, February 08, 2023

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Greta Thunberg Sues Swedish Government over Climate Inaction


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Greta Thunberg Sues Swedish Government over Climate Inaction
Wikimedia Commons

Can a nation’s government violate human rights by delaying climate action? Greta Thunberg and hundreds of others say “yes” and are taking Sweden to court for their inadequate response to the climate crisis

by Grace Stinson

Greta Thunberg and more than 600 other young climate activists are suing the Swedish government for failing to take adequate measures to stop climate change. The class action lawsuit, which was filed on Friday November 25 in Stockholm, is asking courts to demand that the Swedish government take greater climate responsibility.

Specifically, the lawsuit has asked for Sweden to undertake more stringent measures to reduce its GHG emissions in order to abide by the goals set out in the Paris Agreement, namely to restrict warming to 1.5 °C above pre-industrial levels.

The lawsuit also alleges that Sweden’s climate policies violate its constitution as well as the European Convention on Human Rights.

Aurora, the group of young activists who are taking the Swedish government to court, said in a statement:

“The Swedish state fails to meet the constitutional requirement to promote sustainable development leading to a good environment for present and future generations.” (bolding added)

The central concerns in the statement included the lack of meaningful progress made at COP27, which ended last week, and the new Swedish government’s abolishment of the Ministry of the Environment.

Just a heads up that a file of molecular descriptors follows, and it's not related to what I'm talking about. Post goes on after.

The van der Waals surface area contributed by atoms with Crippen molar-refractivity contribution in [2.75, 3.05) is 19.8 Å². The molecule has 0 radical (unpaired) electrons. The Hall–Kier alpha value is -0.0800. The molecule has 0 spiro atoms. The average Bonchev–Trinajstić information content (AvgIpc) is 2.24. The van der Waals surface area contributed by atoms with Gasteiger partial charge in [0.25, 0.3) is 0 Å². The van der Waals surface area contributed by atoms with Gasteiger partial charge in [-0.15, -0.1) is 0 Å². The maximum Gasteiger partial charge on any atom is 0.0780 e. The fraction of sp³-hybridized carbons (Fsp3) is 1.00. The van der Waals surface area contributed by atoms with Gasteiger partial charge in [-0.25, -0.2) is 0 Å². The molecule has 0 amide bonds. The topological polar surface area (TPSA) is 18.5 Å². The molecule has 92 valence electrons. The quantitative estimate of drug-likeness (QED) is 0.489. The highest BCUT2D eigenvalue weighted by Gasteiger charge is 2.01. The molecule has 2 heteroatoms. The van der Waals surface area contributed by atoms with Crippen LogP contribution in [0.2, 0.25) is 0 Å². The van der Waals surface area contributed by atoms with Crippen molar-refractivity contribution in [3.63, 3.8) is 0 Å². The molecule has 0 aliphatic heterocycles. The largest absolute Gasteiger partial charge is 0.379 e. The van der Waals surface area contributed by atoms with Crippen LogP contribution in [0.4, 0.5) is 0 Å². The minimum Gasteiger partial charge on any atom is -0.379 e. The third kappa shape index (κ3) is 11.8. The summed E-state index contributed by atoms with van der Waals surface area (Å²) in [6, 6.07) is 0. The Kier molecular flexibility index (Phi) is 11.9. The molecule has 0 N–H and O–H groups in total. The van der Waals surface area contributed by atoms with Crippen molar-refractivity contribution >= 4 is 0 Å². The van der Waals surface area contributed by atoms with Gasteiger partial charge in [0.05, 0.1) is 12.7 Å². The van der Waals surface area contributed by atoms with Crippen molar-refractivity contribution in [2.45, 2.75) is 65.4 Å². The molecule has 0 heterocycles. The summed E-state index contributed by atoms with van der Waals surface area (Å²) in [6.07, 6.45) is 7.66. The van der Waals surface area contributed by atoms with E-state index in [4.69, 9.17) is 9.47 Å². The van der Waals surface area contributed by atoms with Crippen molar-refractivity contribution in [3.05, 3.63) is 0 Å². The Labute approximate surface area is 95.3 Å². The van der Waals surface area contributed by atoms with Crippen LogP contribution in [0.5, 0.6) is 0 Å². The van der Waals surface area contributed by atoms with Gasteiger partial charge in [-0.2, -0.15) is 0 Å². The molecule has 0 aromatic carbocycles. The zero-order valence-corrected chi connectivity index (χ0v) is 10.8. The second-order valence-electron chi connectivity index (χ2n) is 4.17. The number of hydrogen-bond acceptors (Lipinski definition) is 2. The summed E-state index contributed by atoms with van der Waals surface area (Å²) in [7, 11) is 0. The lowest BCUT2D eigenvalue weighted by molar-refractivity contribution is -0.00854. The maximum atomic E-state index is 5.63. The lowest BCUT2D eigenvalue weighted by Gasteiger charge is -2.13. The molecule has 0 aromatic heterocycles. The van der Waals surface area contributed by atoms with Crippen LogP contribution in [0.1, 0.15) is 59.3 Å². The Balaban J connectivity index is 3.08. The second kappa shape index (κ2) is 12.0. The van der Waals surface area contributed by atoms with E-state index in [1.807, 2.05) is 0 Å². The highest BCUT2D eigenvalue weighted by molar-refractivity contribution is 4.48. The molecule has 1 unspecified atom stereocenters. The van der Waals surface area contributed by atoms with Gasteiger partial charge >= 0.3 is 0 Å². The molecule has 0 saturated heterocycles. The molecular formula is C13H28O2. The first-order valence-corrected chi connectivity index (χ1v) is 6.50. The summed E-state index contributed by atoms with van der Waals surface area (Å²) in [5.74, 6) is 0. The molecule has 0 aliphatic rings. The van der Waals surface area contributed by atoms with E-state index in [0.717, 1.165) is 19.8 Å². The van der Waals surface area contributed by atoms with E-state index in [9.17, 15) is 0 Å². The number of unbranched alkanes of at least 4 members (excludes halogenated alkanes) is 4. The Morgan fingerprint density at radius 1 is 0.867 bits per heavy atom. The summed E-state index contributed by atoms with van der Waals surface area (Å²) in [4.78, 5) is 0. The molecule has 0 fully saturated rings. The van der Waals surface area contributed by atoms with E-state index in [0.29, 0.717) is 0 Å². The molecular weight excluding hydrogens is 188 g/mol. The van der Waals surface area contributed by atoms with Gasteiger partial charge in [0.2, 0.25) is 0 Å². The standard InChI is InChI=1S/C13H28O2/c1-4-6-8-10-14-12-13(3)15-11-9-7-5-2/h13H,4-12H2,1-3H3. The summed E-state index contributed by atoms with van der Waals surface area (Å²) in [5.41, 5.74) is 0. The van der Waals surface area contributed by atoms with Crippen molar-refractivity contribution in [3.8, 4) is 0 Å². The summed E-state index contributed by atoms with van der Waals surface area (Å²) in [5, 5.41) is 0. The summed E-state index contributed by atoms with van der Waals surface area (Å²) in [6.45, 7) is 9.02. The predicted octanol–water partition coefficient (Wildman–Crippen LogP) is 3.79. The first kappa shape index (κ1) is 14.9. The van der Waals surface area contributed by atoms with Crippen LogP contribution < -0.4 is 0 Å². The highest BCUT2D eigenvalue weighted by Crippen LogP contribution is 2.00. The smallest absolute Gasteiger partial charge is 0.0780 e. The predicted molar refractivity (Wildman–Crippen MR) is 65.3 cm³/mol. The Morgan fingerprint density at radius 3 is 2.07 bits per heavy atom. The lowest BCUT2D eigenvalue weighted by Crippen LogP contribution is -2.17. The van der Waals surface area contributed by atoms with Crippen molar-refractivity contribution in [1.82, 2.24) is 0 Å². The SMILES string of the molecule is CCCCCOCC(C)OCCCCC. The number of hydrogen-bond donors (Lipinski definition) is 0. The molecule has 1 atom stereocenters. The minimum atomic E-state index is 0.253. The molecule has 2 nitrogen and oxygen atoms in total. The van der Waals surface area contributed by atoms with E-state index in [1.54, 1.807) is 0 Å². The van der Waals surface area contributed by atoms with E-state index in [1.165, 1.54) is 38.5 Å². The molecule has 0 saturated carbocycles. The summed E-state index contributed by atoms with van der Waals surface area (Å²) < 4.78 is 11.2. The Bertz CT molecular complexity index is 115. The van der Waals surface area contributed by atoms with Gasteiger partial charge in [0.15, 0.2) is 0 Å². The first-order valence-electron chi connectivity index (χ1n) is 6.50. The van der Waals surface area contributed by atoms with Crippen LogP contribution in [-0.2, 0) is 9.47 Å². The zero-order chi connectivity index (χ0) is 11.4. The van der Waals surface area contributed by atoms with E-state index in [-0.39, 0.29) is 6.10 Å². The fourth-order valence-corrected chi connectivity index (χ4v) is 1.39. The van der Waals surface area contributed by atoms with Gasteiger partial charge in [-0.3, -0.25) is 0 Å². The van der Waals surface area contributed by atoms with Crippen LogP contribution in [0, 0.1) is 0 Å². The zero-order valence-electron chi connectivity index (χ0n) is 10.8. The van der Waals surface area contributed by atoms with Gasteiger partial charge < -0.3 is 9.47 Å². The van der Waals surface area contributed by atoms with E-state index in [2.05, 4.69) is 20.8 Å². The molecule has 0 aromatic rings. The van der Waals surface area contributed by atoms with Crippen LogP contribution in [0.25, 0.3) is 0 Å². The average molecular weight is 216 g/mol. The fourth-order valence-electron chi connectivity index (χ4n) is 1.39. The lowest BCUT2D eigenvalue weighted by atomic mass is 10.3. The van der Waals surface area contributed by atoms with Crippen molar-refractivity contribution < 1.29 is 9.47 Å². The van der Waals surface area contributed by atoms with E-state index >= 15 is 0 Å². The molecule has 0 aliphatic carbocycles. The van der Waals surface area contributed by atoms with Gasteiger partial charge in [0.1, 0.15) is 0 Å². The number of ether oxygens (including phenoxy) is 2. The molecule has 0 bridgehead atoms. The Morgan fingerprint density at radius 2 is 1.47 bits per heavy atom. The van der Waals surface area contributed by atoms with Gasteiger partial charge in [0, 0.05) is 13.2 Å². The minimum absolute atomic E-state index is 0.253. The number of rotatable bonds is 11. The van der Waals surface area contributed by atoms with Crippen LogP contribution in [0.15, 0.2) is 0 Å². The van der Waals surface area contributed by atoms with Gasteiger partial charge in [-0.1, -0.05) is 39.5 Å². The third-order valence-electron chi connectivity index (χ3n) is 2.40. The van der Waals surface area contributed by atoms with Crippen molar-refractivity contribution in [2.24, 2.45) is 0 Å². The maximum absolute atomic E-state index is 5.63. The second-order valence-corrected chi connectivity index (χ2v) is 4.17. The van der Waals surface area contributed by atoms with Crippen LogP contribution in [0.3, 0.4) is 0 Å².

The suit was filed as a symbolic part of the larger climate action protest that took place in Stockholm on Friday.

Greta Thunberg has mentioned that the choice to file the lawsuit on Friday November 25 intentionally coincided with Black Friday, an increasingly global “holiday” marked by retailers advertising sales for the beginning of the holiday shopping season. The negative environmental impact of this day, which is meant to jumpstart society’s consumerism in time for Christmas, has come under increased scrutiny in recent years.

The growing trend of judiciary climate action

This lawsuit comes as part of a growing trend of using judicial action to inspire governmental action on the climate crisis.

As of 2020, the UNEP’s Global Climate Litigation Report found that a total of 1,550 climate change cases have been filed in 38 countries.

In 2021, a Paris court found the French government guilty of causing ecological damage due to their failure to meet GHG reduction targets. The original case, whose plaintiffs consisted of four NGO’s backed by 2 million citizens, was brought in 2018.